It is a well acknowledged fact that the developed countries and major emerging economy nations lead in total carbon dioxide emissions. Developed nations such as United States, Canada, UK, and Germany etc. typically have high carbon dioxide emissions per capita and high total carbon emissions. Thus developing countries expected that these wealthy industrialised nations must take the main responsibility for cutting carbon emissions. But at the closing session of the Ad hoc Working Group on Further Commitments for Annex I Parties under the Kyoto Protocol (AWG-KP) held in Barcelona in early November, many developing countries, including Bangladesh, expressed their deep frustration at the slow progress of its work, especially in arriving at the scale of Annex I (developed country) Parties’ greenhouse gas emission reductions for the second commitment period under the Protocol.
According to the Third World Network Barcelona News Update (#12, 9 November 2009), the announcements for emission reduction targets by developed countries in aggregate range between 13-26% below 1990 levels by 2020 as calculated by the Secretariat of the UN Framework Convention on Climate Change (UNFCCC), and 12-19% by the Alliance of Small Island States (AOSIS) if the US (non-Kyoto Protocol Party) is included. This does not meet the expectation of what the developed countries are supposed to do. Climate scientists say that the world must stop the growth in greenhouse gas emissions and start making them fall from around 2015 to 2020. By 2050 they estimate the world must cut its emissions by 80% compared with 1990 levels to limit global warming to a 2C average rise. Therefore, the prospects of developed countries coming up with ambitious targets in Copenhagen are not good, as indicated in the final contact group session on this issue in Barcelona on 6 November 2009.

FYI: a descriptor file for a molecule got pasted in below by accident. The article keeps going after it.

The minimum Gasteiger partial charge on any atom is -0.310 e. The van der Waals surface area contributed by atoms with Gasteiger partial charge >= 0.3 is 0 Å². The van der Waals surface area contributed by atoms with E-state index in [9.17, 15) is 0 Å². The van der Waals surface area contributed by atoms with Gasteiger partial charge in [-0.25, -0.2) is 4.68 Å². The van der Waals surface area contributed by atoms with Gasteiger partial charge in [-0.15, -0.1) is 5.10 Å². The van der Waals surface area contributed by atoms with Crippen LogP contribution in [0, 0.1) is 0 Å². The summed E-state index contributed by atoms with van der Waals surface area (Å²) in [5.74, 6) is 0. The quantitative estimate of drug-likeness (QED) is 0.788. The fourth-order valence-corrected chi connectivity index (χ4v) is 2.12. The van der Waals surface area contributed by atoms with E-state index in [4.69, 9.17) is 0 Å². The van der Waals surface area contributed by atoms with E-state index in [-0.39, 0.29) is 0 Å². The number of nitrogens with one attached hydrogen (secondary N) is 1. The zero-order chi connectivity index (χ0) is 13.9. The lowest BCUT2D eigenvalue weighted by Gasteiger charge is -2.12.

While the developed countries are failing to meet their commitments of coming to an agreement for reduction in carbon emissions, they are now adding a new dimension to the issue and that is "population." In the State of World Population Report, 2009 it says, "A growing body of evidence shows that recent climate change is primarily the result of human activity. The influence of human activity on climate change is complex. It is about what we consume, the types of energy we produce and use, whether we live in a city or on a farm, whether we live in a rich or poor country, whether we are young or old, what we eat, and even the extent to which women and men enjoy equal rights and opportunities. It is also about our growing numbers—approaching 7 billion. As the growth of population, economies and consumption outpaces the earth’s capacity to adjust, climate change could become much more extreme—and conceivably catastrophic."
Very surprisingly the report gives a new figure of world population as approaching 7 billion (from the present level of 6 billion plus) without any population census being held in any country. It is simply a calculation based on estimates of birth rates. Don't we need a population census anymore? Secondly, although the report clearly admits that population growth has been a smaller contributor to growth in energy-related carbon-dioxide emissions, they still want the debate to be raised. The report says: "Indeed, fear of appearing supportive of population control has until recently held back any mention of “population” in the climate debate. Nonetheless, some participants in the debate are tentatively suggesting the need at least to consider the impacts of population growth."